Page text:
Jocelyn Ha: Advocating for LGBTQ+

Junior Jocelyn Ha strives to spread awareness of the LGBT community on campus through GSA and girl scouts.

Personally knowing Jocelyn Ha, every morning when I walk through the door, she smiles brightly and greets me with a hug. She radiates so much energy from any corner of the room and in Chambers choir, she greets every student excitedly with either a hug or finger hearts. On a daily basis, Ha not only participates in choir, but also in several clubs and extracurriculars on and outside of campus as well as works with a jam-packed schedule of academic classes.

Ha actively leads GSA (Gender and Sexuality Alliance) as vice president to build a safe LGBTQ+ community for everyone to connect and feel comfortable to be themselves on campus. When asked about why she was interested in the club and how she became vice president, Ha replied, “I am personally lesbian and I started coming out in my sophomore year. It was really great to find GSA and a community of people that I could feel safe to talk to if I had any problems or questions. It felt really good to be in that sort of space and when I found out that they needed leadership within the next few years, I thought to myself, ‘Why not me?’”

Ha first came out to her parents but they responded with concern and confusion for their daughter. They didn’t understand or know to react to their daughter coming out, so they became to worry. Her parents originally believed Ha’s coming out was a response of hormones and teenage confusion and the language and culture barrier gave Ha a difficult time explaining to her parents. 

Regardless of the difficulties, her parents were very supportive and open to learning about the community to support their daughter. They even joined VROC, Vietnamese Rainbow of Orange County, and attended several meetings to learn more. Her family is very supportive of Ha but it took some time. “If I didn’t have the resources that I needed, it would have gone way worse and differently.” 

“It’s strange. On our campus, as long as you don’t make your sexuality a big deal then it’s fine. At school, I’m semi-out, semi-not out. I don’t mind if someone asks, but I’m not volunteering the information myself.” Ha added that she’s waiting until college before she can be more open and involved in the LGBTQ+ community because it’s difficult as a high school student.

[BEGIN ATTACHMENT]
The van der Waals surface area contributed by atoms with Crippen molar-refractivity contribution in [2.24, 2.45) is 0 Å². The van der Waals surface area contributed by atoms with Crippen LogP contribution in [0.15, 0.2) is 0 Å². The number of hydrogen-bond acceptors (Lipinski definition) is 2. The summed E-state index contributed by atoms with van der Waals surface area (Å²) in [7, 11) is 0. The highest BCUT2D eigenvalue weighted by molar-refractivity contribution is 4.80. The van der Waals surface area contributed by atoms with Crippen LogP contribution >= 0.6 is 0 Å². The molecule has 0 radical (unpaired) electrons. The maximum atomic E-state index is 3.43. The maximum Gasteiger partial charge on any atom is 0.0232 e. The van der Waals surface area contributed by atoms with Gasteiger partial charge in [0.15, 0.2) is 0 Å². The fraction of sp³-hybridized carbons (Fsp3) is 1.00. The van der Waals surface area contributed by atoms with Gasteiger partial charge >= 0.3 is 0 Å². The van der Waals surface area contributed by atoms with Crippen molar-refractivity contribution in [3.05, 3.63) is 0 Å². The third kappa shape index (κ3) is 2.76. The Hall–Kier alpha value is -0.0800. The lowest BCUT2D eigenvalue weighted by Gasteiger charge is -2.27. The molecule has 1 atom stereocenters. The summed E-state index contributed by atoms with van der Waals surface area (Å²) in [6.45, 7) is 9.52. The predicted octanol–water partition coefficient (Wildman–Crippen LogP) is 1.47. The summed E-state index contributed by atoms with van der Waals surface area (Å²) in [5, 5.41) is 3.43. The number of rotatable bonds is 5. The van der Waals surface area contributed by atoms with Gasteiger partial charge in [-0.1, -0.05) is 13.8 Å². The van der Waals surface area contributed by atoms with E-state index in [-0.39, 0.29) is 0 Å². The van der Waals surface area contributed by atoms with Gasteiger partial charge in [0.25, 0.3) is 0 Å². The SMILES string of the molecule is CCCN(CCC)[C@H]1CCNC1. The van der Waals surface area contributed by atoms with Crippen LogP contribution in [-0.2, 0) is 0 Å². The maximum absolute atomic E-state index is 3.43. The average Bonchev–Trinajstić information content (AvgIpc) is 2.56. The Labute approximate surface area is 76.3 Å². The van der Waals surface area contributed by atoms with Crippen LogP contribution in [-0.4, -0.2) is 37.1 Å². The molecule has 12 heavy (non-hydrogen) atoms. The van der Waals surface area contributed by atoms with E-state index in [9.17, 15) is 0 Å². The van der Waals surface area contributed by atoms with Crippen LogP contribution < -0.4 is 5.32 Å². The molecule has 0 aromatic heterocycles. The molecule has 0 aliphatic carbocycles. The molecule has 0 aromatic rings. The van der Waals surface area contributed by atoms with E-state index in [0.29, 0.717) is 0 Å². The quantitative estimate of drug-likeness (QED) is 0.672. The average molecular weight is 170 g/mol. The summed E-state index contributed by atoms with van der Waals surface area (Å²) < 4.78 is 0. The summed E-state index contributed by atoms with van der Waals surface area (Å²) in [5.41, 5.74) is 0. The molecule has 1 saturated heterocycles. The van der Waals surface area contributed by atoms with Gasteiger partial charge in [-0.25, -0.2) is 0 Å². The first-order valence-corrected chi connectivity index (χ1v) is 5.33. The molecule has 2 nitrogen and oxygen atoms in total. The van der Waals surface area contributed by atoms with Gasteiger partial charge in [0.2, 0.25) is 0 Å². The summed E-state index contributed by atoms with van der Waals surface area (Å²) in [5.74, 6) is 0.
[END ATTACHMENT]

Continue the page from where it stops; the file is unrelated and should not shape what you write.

Outside of school, Ha is an active girl scout in a Vietnamese troop. She started going to her troop at seven years old with several of her friends and she has been going ever since, marking this her twelfth year. Ha has participated in many camps and has earned countless badges. “I’ve finished the bronze and silver award and now I’m currently working to finish the gold award, the equivalent to an eagle scout in boy scouts. You could call it the gold award the ultimate award for girl scouts.”

The gold award requires the girl scout to tackle an issue and to create a lasting change within their community. Ha chose to raise awareness of inclusivity and the LGBTQ+ community in the Orange Unified School District. 

“Orange Unified should have more LGBTQ+ representation in school and curriculum and more teacher training so they know how to work with students who are LGBTQ+, especially transgender students. We see a lot of vulnerability because even though teachers do mean well and want to help support the kids, they don’t know how so I want to raise awareness to school districts to put in a system to help these kids or implement more education and resources to support these students.” 

To advocate for the LGBTQ+ community, Ha has been holding workshops with GSA and plans to hold an educational parent panel at school within the next few months. 

The school does several campaigns and workshops about drug abuse and teen pregnancy but has touched very little on LGBTQ+ issues so Ha strives to make a change.

Regardless of her busy schedule of participating in GSA, Red Cross, Chambers, and Girl Scouts, Ha balances her life by trying to finish her tasks as soon as possible but keeping her focuses in mind, especially her gold award. 

“The work never stops, even when you finish one thing, there’s always more to be done. I try my best to sleep the full seven hours but I just take it as it comes.” 

For Ha, she’d much rather have a lot more free time, however, having too much free time makes her anxious, as if she could be using it to do more productive things. Compared to her sophomore year, her junior year schedule is much more jam-packed, but she already has plans for senior year. 

Next year, Ha hopes to have her gold award finished, be more active in campus clubs, and to take it easier in her academics even though she’ll be taking the same amount of classes. Regardless of what life throws at her, Ha will strive to do her best.

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